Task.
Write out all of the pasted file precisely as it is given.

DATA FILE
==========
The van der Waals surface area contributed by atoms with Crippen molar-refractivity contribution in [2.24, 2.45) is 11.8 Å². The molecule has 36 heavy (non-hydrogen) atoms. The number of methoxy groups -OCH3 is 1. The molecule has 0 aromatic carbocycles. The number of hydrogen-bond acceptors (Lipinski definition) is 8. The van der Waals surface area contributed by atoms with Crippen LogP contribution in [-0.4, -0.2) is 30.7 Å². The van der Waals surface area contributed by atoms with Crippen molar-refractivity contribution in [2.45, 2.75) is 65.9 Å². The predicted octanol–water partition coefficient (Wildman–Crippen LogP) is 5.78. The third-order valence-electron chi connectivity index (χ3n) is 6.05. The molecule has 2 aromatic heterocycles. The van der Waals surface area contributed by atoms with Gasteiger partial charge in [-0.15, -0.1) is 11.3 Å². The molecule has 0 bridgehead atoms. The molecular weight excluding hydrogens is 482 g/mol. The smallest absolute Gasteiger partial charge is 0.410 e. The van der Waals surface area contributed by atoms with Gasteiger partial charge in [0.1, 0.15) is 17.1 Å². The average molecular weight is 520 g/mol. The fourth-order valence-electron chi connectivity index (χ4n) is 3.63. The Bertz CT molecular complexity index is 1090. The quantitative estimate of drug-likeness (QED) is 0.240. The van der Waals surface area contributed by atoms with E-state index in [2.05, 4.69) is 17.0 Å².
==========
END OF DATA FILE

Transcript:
The van der Waals surface area contributed by atoms with Crippen molar-refractivity contribution in [2.24, 2.45) is 11.8 Å². The molecule has 36 heavy (non-hydrogen) atoms. The number of methoxy groups -OCH3 is 1. The molecule has 0 aromatic carbocycles. The number of hydrogen-bond acceptors (Lipinski definition) is 8. The van der Waals surface area contributed by atoms with Crippen LogP contribution in [-0.4, -0.2) is 30.7 Å². The van der Waals surface area contributed by atoms with Crippen molar-refractivity contribution in [2.45, 2.75) is 65.9 Å². The predicted octanol–water partition coefficient (Wildman–Crippen LogP) is 5.78. The third-order valence-electron chi connectivity index (χ3n) is 6.05. The molecule has 2 aromatic heterocycles. The van der Waals surface area contributed by atoms with Gasteiger partial charge in [-0.15, -0.1) is 11.3 Å². The molecule has 0 bridgehead atoms. The molecular weight excluding hydrogens is 482 g/mol. The smallest absolute Gasteiger partial charge is 0.410 e. The van der Waals surface area contributed by atoms with Gasteiger partial charge in [0.1, 0.15) is 17.1 Å². The average molecular weight is 520 g/mol. The fourth-order valence-electron chi connectivity index (χ4n) is 3.63. The Bertz CT molecular complexity index is 1090. The quantitative estimate of drug-likeness (QED) is 0.240. The van der Waals surface area contributed by atoms with E-state index in [2.05, 4.69) is 17.0 Å².